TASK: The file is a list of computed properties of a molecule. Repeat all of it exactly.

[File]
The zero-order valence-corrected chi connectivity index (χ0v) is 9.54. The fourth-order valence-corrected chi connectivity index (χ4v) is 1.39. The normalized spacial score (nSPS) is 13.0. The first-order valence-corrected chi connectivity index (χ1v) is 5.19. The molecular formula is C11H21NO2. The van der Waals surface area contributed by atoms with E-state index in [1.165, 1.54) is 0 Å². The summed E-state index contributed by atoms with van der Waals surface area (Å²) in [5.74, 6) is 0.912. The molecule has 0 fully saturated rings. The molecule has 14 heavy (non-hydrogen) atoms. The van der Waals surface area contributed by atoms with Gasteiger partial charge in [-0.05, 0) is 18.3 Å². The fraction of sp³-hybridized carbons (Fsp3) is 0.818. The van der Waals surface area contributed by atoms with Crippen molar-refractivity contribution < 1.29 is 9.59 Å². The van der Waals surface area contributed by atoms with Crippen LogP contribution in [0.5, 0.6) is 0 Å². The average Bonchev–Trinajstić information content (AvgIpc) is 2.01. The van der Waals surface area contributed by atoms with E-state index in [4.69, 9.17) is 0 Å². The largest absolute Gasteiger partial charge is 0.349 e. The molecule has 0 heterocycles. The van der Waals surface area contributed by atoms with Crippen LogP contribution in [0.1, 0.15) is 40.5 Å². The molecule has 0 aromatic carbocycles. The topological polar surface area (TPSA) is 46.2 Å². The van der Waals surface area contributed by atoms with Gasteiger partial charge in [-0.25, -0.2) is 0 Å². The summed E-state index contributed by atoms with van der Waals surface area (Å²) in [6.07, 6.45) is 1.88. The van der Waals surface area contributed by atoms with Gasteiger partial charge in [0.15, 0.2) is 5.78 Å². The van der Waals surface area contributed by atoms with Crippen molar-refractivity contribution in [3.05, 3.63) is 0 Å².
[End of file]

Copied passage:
The zero-order valence-corrected chi connectivity index (χ0v) is 9.54. The fourth-order valence-corrected chi connectivity index (χ4v) is 1.39. The normalized spacial score (nSPS) is 13.0. The first-order valence-corrected chi connectivity index (χ1v) is 5.19. The molecular formula is C11H21NO2. The van der Waals surface area contributed by atoms with E-state index in [1.165, 1.54) is 0 Å². The summed E-state index contributed by atoms with van der Waals surface area (Å²) in [5.74, 6) is 0.912. The molecule has 0 fully saturated rings. The molecule has 14 heavy (non-hydrogen) atoms. The van der Waals surface area contributed by atoms with Gasteiger partial charge in [-0.05, 0) is 18.3 Å². The fraction of sp³-hybridized carbons (Fsp3) is 0.818. The van der Waals surface area contributed by atoms with Crippen molar-refractivity contribution < 1.29 is 9.59 Å². The van der Waals surface area contributed by atoms with Crippen LogP contribution in [0.5, 0.6) is 0 Å². The average Bonchev–Trinajstić information content (AvgIpc) is 2.01. The van der Waals surface area contributed by atoms with E-state index in [4.69, 9.17) is 0 Å². The largest absolute Gasteiger partial charge is 0.349 e. The molecule has 0 heterocycles. The van der Waals surface area contributed by atoms with Crippen LogP contribution in [0.1, 0.15) is 40.5 Å². The molecule has 0 aromatic carbocycles. The topological polar surface area (TPSA) is 46.2 Å². The van der Waals surface area contributed by atoms with Gasteiger partial charge in [-0.25, -0.2) is 0 Å². The summed E-state index contributed by atoms with van der Waals surface area (Å²) in [6.07, 6.45) is 1.88. The van der Waals surface area contributed by atoms with Gasteiger partial charge in [0.15, 0.2) is 5.78 Å². The van der Waals surface area contributed by atoms with Crippen molar-refractivity contribution in [3.05, 3.63) is 0 Å².